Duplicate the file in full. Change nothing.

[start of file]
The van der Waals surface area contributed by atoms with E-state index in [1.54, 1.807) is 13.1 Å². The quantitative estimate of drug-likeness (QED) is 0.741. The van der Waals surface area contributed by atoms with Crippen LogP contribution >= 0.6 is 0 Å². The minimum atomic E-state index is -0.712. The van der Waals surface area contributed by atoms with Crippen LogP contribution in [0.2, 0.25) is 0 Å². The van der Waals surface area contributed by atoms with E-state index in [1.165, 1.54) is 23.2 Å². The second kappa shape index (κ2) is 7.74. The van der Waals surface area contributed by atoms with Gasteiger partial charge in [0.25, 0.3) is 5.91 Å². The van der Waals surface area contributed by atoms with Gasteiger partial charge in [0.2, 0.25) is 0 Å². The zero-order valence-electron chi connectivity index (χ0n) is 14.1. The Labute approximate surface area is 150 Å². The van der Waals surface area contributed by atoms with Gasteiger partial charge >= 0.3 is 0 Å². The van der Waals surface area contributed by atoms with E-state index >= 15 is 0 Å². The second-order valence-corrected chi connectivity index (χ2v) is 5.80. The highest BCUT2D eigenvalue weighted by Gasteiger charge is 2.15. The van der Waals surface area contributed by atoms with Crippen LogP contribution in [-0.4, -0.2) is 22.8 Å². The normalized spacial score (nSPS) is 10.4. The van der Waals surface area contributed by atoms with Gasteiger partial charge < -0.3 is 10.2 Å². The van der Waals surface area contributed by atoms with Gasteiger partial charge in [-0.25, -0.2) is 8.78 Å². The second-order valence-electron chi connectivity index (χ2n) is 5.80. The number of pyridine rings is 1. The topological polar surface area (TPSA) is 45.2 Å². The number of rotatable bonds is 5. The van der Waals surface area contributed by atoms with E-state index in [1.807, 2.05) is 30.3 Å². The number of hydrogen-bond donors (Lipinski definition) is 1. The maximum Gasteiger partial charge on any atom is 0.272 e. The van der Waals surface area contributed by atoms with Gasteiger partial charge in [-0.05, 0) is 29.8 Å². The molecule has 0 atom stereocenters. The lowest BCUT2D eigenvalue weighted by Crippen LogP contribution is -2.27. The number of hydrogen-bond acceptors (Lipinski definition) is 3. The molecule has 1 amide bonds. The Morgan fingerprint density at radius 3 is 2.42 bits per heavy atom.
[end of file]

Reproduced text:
The van der Waals surface area contributed by atoms with E-state index in [1.54, 1.807) is 13.1 Å². The quantitative estimate of drug-likeness (QED) is 0.741. The van der Waals surface area contributed by atoms with Crippen LogP contribution >= 0.6 is 0 Å². The minimum atomic E-state index is -0.712. The van der Waals surface area contributed by atoms with Crippen LogP contribution in [0.2, 0.25) is 0 Å². The van der Waals surface area contributed by atoms with E-state index in [1.165, 1.54) is 23.2 Å². The second kappa shape index (κ2) is 7.74. The van der Waals surface area contributed by atoms with Gasteiger partial charge in [0.25, 0.3) is 5.91 Å². The van der Waals surface area contributed by atoms with Gasteiger partial charge in [0.2, 0.25) is 0 Å². The zero-order valence-electron chi connectivity index (χ0n) is 14.1. The Labute approximate surface area is 150 Å². The van der Waals surface area contributed by atoms with Gasteiger partial charge >= 0.3 is 0 Å². The van der Waals surface area contributed by atoms with E-state index >= 15 is 0 Å². The second-order valence-corrected chi connectivity index (χ2v) is 5.80. The highest BCUT2D eigenvalue weighted by Gasteiger charge is 2.15. The van der Waals surface area contributed by atoms with Crippen LogP contribution in [-0.4, -0.2) is 22.8 Å². The normalized spacial score (nSPS) is 10.4. The van der Waals surface area contributed by atoms with Gasteiger partial charge < -0.3 is 10.2 Å². The van der Waals surface area contributed by atoms with Gasteiger partial charge in [-0.25, -0.2) is 8.78 Å². The second-order valence-electron chi connectivity index (χ2n) is 5.80. The number of pyridine rings is 1. The topological polar surface area (TPSA) is 45.2 Å². The number of rotatable bonds is 5. The van der Waals surface area contributed by atoms with E-state index in [1.807, 2.05) is 30.3 Å². The number of hydrogen-bond donors (Lipinski definition) is 1. The maximum Gasteiger partial charge on any atom is 0.272 e. The van der Waals surface area contributed by atoms with Gasteiger partial charge in [-0.05, 0) is 29.8 Å². The molecule has 0 atom stereocenters. The lowest BCUT2D eigenvalue weighted by Crippen LogP contribution is -2.27. The number of hydrogen-bond acceptors (Lipinski definition) is 3. The molecule has 1 amide bonds. The Morgan fingerprint density at radius 3 is 2.42 bits per heavy atom.